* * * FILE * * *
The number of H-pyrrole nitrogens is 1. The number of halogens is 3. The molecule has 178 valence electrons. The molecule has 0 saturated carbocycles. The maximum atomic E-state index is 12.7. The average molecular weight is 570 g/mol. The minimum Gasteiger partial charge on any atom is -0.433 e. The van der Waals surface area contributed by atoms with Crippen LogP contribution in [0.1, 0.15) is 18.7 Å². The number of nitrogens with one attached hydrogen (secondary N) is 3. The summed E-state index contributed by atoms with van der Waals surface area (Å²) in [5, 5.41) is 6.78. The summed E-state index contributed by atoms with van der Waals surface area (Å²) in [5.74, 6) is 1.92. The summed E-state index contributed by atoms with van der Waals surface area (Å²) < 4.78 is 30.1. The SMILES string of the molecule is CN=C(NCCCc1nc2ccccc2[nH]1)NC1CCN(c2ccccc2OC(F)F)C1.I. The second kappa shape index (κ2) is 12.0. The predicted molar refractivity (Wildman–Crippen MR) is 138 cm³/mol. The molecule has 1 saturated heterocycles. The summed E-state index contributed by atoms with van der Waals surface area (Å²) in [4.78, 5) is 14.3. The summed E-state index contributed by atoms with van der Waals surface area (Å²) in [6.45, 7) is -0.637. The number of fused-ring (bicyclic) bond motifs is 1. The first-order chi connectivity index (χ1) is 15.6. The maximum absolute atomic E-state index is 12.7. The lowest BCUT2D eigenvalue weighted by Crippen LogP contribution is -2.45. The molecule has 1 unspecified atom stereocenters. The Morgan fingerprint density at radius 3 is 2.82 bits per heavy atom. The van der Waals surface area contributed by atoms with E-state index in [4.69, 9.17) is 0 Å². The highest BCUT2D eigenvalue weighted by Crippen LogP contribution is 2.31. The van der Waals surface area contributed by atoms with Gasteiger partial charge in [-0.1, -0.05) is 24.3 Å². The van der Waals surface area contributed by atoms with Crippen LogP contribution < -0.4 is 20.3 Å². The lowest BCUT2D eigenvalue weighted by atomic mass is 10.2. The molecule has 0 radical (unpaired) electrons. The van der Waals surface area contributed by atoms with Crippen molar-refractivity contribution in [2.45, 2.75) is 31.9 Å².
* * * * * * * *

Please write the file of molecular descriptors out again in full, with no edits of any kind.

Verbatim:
The number of H-pyrrole nitrogens is 1. The number of halogens is 3. The molecule has 178 valence electrons. The molecule has 0 saturated carbocycles. The maximum atomic E-state index is 12.7. The average molecular weight is 570 g/mol. The minimum Gasteiger partial charge on any atom is -0.433 e. The van der Waals surface area contributed by atoms with Crippen LogP contribution in [0.1, 0.15) is 18.7 Å². The number of nitrogens with one attached hydrogen (secondary N) is 3. The summed E-state index contributed by atoms with van der Waals surface area (Å²) in [5, 5.41) is 6.78. The summed E-state index contributed by atoms with van der Waals surface area (Å²) in [5.74, 6) is 1.92. The summed E-state index contributed by atoms with van der Waals surface area (Å²) < 4.78 is 30.1. The SMILES string of the molecule is CN=C(NCCCc1nc2ccccc2[nH]1)NC1CCN(c2ccccc2OC(F)F)C1.I. The second kappa shape index (κ2) is 12.0. The predicted molar refractivity (Wildman–Crippen MR) is 138 cm³/mol. The molecule has 1 saturated heterocycles. The summed E-state index contributed by atoms with van der Waals surface area (Å²) in [4.78, 5) is 14.3. The summed E-state index contributed by atoms with van der Waals surface area (Å²) in [6.45, 7) is -0.637. The number of fused-ring (bicyclic) bond motifs is 1. The first-order chi connectivity index (χ1) is 15.6. The maximum absolute atomic E-state index is 12.7. The lowest BCUT2D eigenvalue weighted by Crippen LogP contribution is -2.45. The molecule has 1 unspecified atom stereocenters. The Morgan fingerprint density at radius 3 is 2.82 bits per heavy atom. The van der Waals surface area contributed by atoms with E-state index in [4.69, 9.17) is 0 Å². The highest BCUT2D eigenvalue weighted by Crippen LogP contribution is 2.31. The van der Waals surface area contributed by atoms with Gasteiger partial charge in [-0.1, -0.05) is 24.3 Å². The van der Waals surface area contributed by atoms with Crippen LogP contribution < -0.4 is 20.3 Å². The lowest BCUT2D eigenvalue weighted by atomic mass is 10.2. The molecule has 0 radical (unpaired) electrons. The van der Waals surface area contributed by atoms with Crippen molar-refractivity contribution in [2.45, 2.75) is 31.9 Å².